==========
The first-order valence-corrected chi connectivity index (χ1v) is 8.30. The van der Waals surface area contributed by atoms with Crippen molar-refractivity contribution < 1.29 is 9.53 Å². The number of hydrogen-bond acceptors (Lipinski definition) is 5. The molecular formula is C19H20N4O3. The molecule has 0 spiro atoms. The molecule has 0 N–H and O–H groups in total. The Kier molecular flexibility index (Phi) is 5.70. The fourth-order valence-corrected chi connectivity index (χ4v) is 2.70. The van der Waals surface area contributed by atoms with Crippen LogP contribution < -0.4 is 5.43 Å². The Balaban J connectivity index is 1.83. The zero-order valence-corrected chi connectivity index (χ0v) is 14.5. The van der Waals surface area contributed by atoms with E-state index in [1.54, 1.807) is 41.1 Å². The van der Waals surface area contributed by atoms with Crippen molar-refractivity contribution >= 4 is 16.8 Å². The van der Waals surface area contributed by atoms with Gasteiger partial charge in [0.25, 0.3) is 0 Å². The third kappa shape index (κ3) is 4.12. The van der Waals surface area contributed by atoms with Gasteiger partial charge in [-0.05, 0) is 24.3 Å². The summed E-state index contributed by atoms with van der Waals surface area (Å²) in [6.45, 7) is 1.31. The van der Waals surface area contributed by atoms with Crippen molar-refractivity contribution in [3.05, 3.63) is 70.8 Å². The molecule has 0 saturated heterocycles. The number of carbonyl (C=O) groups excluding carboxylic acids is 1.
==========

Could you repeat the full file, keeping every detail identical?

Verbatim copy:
The first-order valence-corrected chi connectivity index (χ1v) is 8.30. The van der Waals surface area contributed by atoms with Crippen molar-refractivity contribution < 1.29 is 9.53 Å². The number of hydrogen-bond acceptors (Lipinski definition) is 5. The molecular formula is C19H20N4O3. The molecule has 0 spiro atoms. The molecule has 0 N–H and O–H groups in total. The Kier molecular flexibility index (Phi) is 5.70. The fourth-order valence-corrected chi connectivity index (χ4v) is 2.70. The van der Waals surface area contributed by atoms with Crippen LogP contribution < -0.4 is 5.43 Å². The Balaban J connectivity index is 1.83. The zero-order valence-corrected chi connectivity index (χ0v) is 14.5. The van der Waals surface area contributed by atoms with E-state index in [1.54, 1.807) is 41.1 Å². The van der Waals surface area contributed by atoms with Crippen molar-refractivity contribution >= 4 is 16.8 Å². The van der Waals surface area contributed by atoms with Gasteiger partial charge in [0.25, 0.3) is 0 Å². The third kappa shape index (κ3) is 4.12. The van der Waals surface area contributed by atoms with Gasteiger partial charge in [-0.05, 0) is 24.3 Å². The summed E-state index contributed by atoms with van der Waals surface area (Å²) in [6.45, 7) is 1.31. The van der Waals surface area contributed by atoms with Crippen molar-refractivity contribution in [3.05, 3.63) is 70.8 Å². The molecule has 0 saturated heterocycles. The number of carbonyl (C=O) groups excluding carboxylic acids is 1.